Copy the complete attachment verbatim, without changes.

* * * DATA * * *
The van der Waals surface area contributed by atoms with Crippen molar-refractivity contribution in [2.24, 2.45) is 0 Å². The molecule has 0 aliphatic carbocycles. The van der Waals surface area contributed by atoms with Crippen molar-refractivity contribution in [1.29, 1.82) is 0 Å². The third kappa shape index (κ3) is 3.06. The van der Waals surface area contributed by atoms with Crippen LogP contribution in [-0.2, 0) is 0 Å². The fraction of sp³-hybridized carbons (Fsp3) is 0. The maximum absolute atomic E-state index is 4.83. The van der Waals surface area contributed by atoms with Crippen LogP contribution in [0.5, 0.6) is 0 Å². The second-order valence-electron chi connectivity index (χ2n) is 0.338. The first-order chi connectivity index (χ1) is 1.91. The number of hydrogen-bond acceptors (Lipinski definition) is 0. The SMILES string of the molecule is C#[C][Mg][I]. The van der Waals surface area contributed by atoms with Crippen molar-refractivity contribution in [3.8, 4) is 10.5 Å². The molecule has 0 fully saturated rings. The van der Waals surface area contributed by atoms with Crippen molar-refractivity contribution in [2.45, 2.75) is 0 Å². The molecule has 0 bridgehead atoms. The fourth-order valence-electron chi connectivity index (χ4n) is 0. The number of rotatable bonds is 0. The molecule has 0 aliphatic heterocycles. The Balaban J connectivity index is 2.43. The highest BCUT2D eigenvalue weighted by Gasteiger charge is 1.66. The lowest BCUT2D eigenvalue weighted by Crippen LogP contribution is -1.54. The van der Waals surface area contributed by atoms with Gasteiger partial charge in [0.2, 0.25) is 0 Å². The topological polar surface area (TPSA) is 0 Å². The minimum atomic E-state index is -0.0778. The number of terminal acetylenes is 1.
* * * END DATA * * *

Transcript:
The van der Waals surface area contributed by atoms with Crippen molar-refractivity contribution in [2.24, 2.45) is 0 Å². The molecule has 0 aliphatic carbocycles. The van der Waals surface area contributed by atoms with Crippen molar-refractivity contribution in [1.29, 1.82) is 0 Å². The third kappa shape index (κ3) is 3.06. The van der Waals surface area contributed by atoms with Crippen LogP contribution in [-0.2, 0) is 0 Å². The fraction of sp³-hybridized carbons (Fsp3) is 0. The maximum absolute atomic E-state index is 4.83. The van der Waals surface area contributed by atoms with Crippen LogP contribution in [0.5, 0.6) is 0 Å². The second-order valence-electron chi connectivity index (χ2n) is 0.338. The first-order chi connectivity index (χ1) is 1.91. The number of hydrogen-bond acceptors (Lipinski definition) is 0. The SMILES string of the molecule is C#[C][Mg][I]. The van der Waals surface area contributed by atoms with Crippen molar-refractivity contribution in [3.8, 4) is 10.5 Å². The molecule has 0 fully saturated rings. The van der Waals surface area contributed by atoms with Crippen molar-refractivity contribution in [2.45, 2.75) is 0 Å². The molecule has 0 bridgehead atoms. The fourth-order valence-electron chi connectivity index (χ4n) is 0. The number of rotatable bonds is 0. The molecule has 0 aliphatic heterocycles. The Balaban J connectivity index is 2.43. The highest BCUT2D eigenvalue weighted by Gasteiger charge is 1.66. The lowest BCUT2D eigenvalue weighted by Crippen LogP contribution is -1.54. The van der Waals surface area contributed by atoms with Gasteiger partial charge in [0.2, 0.25) is 0 Å². The topological polar surface area (TPSA) is 0 Å². The minimum atomic E-state index is -0.0778. The number of terminal acetylenes is 1.